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BAPCPAs Restriction on Attorney Advice is Unconstitutional According to Latest ABI Quick Poll

Contact: John Hartgen
             703-739-0800
             jhartgen@abiworld.org

BAPCPA’S RESTRICTION ON ATTORNEY ADVICE IS UNCONSTITUTIONAL, ACCORDING TO LATEST ABI QUICK POLL

 

May 8, 2009, Alexandria, Va. — A majority of respondents (59 percent) in a recent ABI Quick Poll thought that BAPCPA’s restriction on attorney advice concerning a debtor’s acquisition of pre-petition debt is unconstitutional on its face. Fifty percent “disagreed strongly” and 9 percent “somewhat disagreed” with the statement that the “restriction within the Bankruptcy Abuse Prevention and Consumer Protection Act of 2005 on attorney advice concerning a debtor’s acquisition of pre-petition debt is not unconstitutional on its face.” Section 526(a)(4) of the Bankruptcy Abuse Prevention and Consumer Protection Act of 2005 provides that a 'debt relief agency' may not advise a client (whether or not in bankruptcy) to incur more debt in contemplation of such person filing a case, or to pay an attorney or bankruptcy petition preparer fee or charge for services performed as part of preparing. A 'debt relief agency' under this section is defined as 'any person who provides any bankruptcy assistance to an assisted person in return for the payment of money or other valuable consideration.” (11 U.S.C. 101(12A)).

In a departure from rulings by the U.S. Court of Appeals for the Eighth Circuit and several lower courts, the U.S. Court of Appeals for the Fifth Circuit held in Susan B. Hersh v. United States of America, No. 07-10226 (5th Cir. 12/18/08), that §526(a)(4) passes constitutional scrutiny and that attorneys could be considered 'debt relief agencies.'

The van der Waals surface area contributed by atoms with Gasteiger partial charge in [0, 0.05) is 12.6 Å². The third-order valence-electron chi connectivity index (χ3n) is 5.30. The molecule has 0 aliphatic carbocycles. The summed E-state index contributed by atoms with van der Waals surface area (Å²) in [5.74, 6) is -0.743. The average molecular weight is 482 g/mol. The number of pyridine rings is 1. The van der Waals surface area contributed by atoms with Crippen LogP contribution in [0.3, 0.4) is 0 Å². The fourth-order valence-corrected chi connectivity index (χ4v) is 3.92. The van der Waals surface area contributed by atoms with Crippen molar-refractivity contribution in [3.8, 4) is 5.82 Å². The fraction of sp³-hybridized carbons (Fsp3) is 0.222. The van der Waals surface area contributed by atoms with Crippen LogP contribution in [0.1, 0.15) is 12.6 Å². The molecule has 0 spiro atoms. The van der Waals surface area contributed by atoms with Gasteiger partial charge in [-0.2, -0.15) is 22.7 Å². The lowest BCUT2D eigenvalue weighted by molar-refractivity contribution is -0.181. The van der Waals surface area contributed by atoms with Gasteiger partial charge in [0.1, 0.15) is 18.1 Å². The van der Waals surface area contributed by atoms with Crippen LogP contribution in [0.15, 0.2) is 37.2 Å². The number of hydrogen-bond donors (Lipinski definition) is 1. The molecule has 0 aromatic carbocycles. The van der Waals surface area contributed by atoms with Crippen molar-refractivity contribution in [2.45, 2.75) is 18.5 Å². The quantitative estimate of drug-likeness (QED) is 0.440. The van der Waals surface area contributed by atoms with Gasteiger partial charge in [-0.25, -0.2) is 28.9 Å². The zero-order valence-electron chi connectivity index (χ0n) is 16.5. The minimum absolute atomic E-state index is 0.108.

Thirty-three percent of respondents agreed that BAPCPA’s restriction on attorney advice concerning a debtor’s acquisition of pre-petition debt is not unconstitutional on the surface. Twenty-seven percent “agreed strongly” and 6 percent “somewhat agreed” that §526(a)(4) is not unconstitutional. Seven percent of respondents did not know or had no opinion on the issue.

ABI members and members of the public were welcome to submit their response to the statement: “BAPCPA’s restriction on attorney advice concerning a debtor’s acquisition of pre-petition debt [sec 526(a)(4)] is not unconstitutional on its face. Hersh v. United States (5th Cir. 12/18/08).”

ABI’s Quick Poll is posted on ABI’s home page, www.abiworld.org. ABI members and the public are invited to respond to a question on a timely bankruptcy or insolvency issue. Visit http://www.abiworld.net/quickpoll/ to access the results of previous ABI Quick Polls.

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ABI is the largest multi-disciplinary, nonpartisan organization dedicated to research and education on matters related to insolvency. ABI was founded in 1982 to provide Congress and the public with unbiased analysis of bankruptcy issues. The ABI membership includes nearly 12,000 attorneys, accountants, bankers, judges, professors, lenders, turnaround specialists and other bankruptcy professionals, providing a forum for the exchange of ideas and information. For additional information on ABI, visit www.abiworld.org. For additional conference information, visit http://www.abiworld.org/conferences.html.